The Dutch West and East India Companies became the dominant maritime trading companies, holding a near monopoly on European shipping routes to South and North America, Africa, Australia, and New Zealand. They seemingly ruled the world. For a while. Just like the dinosaurs did. For a while. As we can see, the story of human life on Earth is a complicated one. Climate variability has at times created new niches that humans or their ancestors could potentially exploit, and challenges that caused devastation, then spurred innovation. But the conditions that allowed humans to live on this Earth are incredibly fragile, and there’s a relatively narrow envelope of climate variability within which human civilization remains viable. Today, our massive societal infrastructure supports more than eight billion people, an order of magnitude beyond the natural “carrying capacity” of our planet (the resource limit of what our planet can provide in the absence of human technology). The resilience of this infrastructure depends on conditions remaining the same as those that prevailed during its development.

“Uncertainty isn’t our friend. It is, however, a very good reason for even greater precaution and more concerted action.”

The concentration of carbon dioxide (CO2) in the atmosphere today is the highest since early hominids first hunted on the African savannas. It is now already outside the range during which our civilization arose. If we continue to burn fossil fuels, it is likely that the planet will warm beyond the limit of our collective adaptive capacity.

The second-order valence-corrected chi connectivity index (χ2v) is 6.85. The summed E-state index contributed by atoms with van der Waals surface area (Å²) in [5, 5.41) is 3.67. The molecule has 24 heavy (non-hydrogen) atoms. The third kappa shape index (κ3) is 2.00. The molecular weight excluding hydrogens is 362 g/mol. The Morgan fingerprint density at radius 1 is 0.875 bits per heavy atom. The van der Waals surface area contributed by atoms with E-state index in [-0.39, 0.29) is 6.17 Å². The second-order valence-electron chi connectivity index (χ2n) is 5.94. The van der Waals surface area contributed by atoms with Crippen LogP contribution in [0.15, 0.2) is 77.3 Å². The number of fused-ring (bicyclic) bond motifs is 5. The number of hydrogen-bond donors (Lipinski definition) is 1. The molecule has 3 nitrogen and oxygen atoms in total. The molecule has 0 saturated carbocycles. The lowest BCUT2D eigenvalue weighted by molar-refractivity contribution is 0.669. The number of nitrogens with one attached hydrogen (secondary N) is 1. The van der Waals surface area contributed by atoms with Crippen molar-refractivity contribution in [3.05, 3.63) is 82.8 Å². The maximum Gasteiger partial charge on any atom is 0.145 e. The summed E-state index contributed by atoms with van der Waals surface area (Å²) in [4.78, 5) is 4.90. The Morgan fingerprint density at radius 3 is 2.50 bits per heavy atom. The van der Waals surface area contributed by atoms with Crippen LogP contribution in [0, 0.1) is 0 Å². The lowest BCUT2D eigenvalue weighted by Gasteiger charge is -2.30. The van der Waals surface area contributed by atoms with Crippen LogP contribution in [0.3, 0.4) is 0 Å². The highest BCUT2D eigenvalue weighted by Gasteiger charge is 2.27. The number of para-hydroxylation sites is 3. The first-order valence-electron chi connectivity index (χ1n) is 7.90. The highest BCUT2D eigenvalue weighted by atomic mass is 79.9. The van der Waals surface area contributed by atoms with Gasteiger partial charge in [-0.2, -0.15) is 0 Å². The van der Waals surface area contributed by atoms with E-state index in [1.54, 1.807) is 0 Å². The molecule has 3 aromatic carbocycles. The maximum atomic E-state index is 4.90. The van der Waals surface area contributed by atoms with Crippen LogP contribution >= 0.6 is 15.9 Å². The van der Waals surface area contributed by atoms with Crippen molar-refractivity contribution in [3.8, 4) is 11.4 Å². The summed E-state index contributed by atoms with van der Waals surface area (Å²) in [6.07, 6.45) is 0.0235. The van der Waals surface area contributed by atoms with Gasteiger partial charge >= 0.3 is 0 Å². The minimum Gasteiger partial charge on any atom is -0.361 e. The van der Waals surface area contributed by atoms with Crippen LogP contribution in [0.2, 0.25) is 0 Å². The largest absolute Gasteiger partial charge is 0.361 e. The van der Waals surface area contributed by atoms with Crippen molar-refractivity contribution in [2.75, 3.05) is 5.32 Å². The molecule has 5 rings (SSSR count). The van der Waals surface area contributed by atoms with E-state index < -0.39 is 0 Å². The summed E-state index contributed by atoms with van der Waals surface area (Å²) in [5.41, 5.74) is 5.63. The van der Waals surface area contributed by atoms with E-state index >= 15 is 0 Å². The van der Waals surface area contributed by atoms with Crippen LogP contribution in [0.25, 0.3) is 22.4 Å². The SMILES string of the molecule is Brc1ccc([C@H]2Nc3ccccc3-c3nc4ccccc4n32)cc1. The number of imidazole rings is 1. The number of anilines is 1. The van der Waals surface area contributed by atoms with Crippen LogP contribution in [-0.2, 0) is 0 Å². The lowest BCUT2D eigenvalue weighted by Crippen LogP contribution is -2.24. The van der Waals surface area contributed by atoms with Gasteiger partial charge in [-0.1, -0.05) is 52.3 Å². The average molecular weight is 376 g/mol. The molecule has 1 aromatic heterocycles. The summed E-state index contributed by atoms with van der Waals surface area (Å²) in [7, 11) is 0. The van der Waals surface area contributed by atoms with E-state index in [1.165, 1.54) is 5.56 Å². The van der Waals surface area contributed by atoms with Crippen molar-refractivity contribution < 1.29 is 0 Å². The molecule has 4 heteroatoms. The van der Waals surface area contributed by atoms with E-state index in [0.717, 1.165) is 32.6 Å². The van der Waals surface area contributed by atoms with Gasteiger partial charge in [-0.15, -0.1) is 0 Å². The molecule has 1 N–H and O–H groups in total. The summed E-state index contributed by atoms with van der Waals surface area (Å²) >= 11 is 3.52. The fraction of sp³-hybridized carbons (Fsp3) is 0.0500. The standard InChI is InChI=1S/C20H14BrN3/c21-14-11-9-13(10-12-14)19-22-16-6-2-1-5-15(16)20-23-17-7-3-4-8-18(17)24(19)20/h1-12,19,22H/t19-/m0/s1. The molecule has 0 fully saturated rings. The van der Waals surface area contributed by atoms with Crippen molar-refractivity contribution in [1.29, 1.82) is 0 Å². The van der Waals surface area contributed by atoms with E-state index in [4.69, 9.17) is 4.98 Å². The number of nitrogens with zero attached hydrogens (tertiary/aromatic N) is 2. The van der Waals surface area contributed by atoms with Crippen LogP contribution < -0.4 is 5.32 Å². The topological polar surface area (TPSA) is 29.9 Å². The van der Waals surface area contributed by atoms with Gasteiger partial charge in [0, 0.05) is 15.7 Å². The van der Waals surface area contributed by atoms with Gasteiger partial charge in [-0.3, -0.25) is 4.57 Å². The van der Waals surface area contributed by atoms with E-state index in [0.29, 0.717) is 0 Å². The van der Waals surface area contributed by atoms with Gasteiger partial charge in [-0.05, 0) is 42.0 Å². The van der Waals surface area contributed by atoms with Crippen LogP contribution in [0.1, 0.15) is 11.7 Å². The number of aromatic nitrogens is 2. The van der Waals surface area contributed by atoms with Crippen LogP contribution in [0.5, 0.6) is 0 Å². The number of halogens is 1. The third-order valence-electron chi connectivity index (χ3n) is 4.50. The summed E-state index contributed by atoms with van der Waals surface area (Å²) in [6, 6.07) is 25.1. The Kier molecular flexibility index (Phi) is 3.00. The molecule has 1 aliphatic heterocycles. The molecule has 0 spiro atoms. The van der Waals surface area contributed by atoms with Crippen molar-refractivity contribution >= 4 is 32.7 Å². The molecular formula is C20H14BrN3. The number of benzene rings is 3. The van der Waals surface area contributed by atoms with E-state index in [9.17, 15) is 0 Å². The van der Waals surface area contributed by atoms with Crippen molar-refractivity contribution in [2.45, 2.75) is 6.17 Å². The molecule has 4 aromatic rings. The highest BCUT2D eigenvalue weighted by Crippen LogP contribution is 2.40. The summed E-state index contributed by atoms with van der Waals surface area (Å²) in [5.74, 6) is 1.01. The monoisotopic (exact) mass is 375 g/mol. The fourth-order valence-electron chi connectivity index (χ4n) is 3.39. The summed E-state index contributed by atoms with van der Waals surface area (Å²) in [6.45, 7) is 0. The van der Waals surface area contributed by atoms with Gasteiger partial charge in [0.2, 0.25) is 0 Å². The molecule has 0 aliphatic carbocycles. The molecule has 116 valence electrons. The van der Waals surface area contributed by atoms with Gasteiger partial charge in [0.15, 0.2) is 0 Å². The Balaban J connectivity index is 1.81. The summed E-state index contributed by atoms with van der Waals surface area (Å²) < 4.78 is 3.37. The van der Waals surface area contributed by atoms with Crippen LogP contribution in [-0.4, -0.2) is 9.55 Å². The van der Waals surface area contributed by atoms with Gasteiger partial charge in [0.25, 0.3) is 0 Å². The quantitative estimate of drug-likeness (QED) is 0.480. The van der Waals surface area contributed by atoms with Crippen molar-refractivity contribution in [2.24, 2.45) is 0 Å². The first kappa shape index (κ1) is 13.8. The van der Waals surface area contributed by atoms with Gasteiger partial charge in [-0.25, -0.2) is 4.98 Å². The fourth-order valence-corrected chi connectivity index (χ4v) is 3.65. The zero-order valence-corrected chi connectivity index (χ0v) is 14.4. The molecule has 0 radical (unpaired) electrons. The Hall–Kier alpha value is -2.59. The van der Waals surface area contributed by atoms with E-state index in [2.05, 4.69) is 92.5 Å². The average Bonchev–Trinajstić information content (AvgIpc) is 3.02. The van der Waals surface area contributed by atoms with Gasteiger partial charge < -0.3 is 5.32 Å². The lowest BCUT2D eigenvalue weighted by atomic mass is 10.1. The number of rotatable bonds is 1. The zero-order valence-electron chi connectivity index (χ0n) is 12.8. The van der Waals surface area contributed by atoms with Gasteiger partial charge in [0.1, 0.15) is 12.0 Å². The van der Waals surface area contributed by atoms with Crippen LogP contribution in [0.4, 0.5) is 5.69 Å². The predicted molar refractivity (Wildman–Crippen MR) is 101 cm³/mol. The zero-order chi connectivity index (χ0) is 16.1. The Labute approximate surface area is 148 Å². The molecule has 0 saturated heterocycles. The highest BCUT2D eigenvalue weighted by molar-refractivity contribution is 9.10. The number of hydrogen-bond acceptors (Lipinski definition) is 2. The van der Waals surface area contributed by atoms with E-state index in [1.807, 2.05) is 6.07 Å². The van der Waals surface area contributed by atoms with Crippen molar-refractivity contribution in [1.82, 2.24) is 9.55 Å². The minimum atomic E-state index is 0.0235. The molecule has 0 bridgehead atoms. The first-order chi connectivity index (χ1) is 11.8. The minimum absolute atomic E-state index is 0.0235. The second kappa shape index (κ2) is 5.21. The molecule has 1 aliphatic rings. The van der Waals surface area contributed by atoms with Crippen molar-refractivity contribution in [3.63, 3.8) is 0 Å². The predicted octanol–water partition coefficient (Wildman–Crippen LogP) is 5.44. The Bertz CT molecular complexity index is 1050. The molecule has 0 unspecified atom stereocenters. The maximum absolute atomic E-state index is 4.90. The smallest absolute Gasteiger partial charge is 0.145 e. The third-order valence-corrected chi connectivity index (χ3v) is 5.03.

Only by understanding the climate changes of the past and what they tell us about the circumstances that allowed us to thrive. On the one hand, there is the absolute fragility of this moment in time — driven home daily by each devastating wildfire and every “once in a century” hurricane or 110ÅãF day, collective signs that we seem to be slipping into the chasm of an unlivable planet. On the other hand, however, the study of Earth’s history betrays some degree of climate resilience. Climate change is a crisis, but a solvable crisis. New data come to light that help us refine our understanding. Sometimes it changes our previous understanding.

Contrarians insist that this uncertainty is a reason for climate inaction, the implication being that we can’t trust it, or we might somehow overreact in a way that, for example, could hurt the economy.

But just the opposite is true. Many key climate impacts — the increase in deadly and devastating extreme weather events, the loss of glacial ice, and the resulting inundation of our coasts — have already exceeded the earlier scientific projections. Uncertainty isn’t our friend. It is, however, a very good reason for even greater precaution and more concerted action.

A consequence of this uncertainty is that the answers aren’t always cut and dry — this is particularly true as we go back in time and the data become both sparser and fuzzier. Our instinct is to try to come up with simple analogs and definitive conclusions. But science doesn’t work that way, and a complex system like Earth’s climate certainly doesn’t work like that. So we must embrace nuance, too — and indeed it is one of our greatest tools as we seek answers to the key questions about our climate past and our climate future. Different scientific studies often come to at least modestly different conclusions. It is only by assessing the collective evidence across numerous scientific studies that we reach more firm conclusions and begin to establish scientific consensus.

Are we doomed? The answer is that it is entirely up to us.